Cishek was extraordinarily reliable for Joe Maddon and the Cubs in his two seasons on the North Side, with a 2.55 ERA in a whopping 150 appearances, many of them coming in high-leverage situations.

While Evan Marshall and Jimmy Cordero will start the season as options for Rick Renteria in high-leverage situations, too, that pair doesn't have quite the track record of Cishek. With Rick Hahn quick to remind about the volatility of relief pitching from one year to the next, adding a dependable arm in Cishek is an important complement to what the White Sox already had in the 'pen.

"I am fortunate enough now that we have guys that have all been at the back end of a ballgame and have had success in that particular role," Renteria said Wednesday. "I've got flexibility now and strength and hopefully having guys being able to take advantage of high-leverage situations. I use a guy two, three, four days (in a row), it's nice to have another guy I can probably slot in there to be able to do things like that. I have a little bit more flexibility right now."

Cishek's contributions on the pitcher's mound will obviously be of great import, but like every other veteran addition the White Sox have made this winter, he's also expected to do plenty in the clubhouse. While the Cubs teams he was a part of played in just one postseason game the past two seasons, he's no stranger to dealing with big expectations. The White Sox have those now after years of rebuilding, and Cishek should be able to help guide the players new to such an environment.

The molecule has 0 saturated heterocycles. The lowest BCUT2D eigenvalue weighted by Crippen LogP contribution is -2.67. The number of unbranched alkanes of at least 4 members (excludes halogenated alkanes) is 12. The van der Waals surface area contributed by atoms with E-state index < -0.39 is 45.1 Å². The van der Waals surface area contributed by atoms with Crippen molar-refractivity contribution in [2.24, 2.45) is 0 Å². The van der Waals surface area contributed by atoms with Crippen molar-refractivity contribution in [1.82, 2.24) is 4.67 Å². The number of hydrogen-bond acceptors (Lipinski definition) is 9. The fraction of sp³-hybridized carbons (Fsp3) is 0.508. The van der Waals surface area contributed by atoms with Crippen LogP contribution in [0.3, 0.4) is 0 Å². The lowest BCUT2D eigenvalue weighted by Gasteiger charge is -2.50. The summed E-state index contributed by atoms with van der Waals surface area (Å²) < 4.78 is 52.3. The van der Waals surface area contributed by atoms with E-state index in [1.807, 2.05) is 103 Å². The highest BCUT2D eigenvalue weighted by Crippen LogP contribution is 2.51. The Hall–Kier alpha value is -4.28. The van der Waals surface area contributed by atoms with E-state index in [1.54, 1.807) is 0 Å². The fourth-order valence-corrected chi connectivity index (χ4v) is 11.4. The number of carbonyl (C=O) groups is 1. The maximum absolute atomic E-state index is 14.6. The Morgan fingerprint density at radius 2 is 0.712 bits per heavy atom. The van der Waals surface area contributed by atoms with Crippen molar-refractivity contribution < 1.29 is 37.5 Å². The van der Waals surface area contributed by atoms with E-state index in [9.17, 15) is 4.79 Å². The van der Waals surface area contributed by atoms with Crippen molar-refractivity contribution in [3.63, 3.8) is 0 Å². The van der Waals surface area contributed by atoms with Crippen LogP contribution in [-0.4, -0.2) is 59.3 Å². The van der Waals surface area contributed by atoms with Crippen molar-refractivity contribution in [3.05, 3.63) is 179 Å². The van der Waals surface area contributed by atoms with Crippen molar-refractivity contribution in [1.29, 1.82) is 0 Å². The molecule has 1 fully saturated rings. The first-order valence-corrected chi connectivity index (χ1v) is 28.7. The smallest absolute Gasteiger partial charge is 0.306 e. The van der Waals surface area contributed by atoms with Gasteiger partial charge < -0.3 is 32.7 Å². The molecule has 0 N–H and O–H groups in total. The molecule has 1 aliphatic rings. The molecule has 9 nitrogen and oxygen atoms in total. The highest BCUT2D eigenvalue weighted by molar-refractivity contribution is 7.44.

"With expectations, as long as we stay together as a team we can accomplish a lot," Cishek said. "A lot of the guys we've brought in have been through the fire. As a matter of fact, most of the guys have played in the playoffs the last four or five seasons even. So they have the playoff experience. They know what it takes to win and get to that level, and I think that's going to bode well for these young guys to see how they work, how us older veteran guys get after it and hopefully follow suit.

"I think we can teach these guys how to win."

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White Sox Talk Podcast: The person making the boldest White Sox predictions

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USA TODAY

White Sox Talk Podcast: The person making the boldest White Sox predictions

Chuck Garfien is joined by the man who predicted a White Sox division title for the 2020 season before the Sox made any moves, Anthony Castrovince of MLB.com. Castrovince also discusses his other bold White Sox predictions and why he's making them.

(2:48) - Why Castrovince selected the Sox to win the AL central

(7:03) - Why Castrovine selected Rick Renteria as AL Manager of the Year

(9:56) - Yoan Moncada will challenge Mike Trout for AL MVP

(12:43) - Will Luis Robert win Rookie of the Year

(13:54) - Why the Padres missed and the White Sox won last winter on Manny Machado

(18:57) - Was the Astro punishment enough?

(23:30) - For the love of Bruce Springsteen

Listen to the full podcast here or via the embedded player below: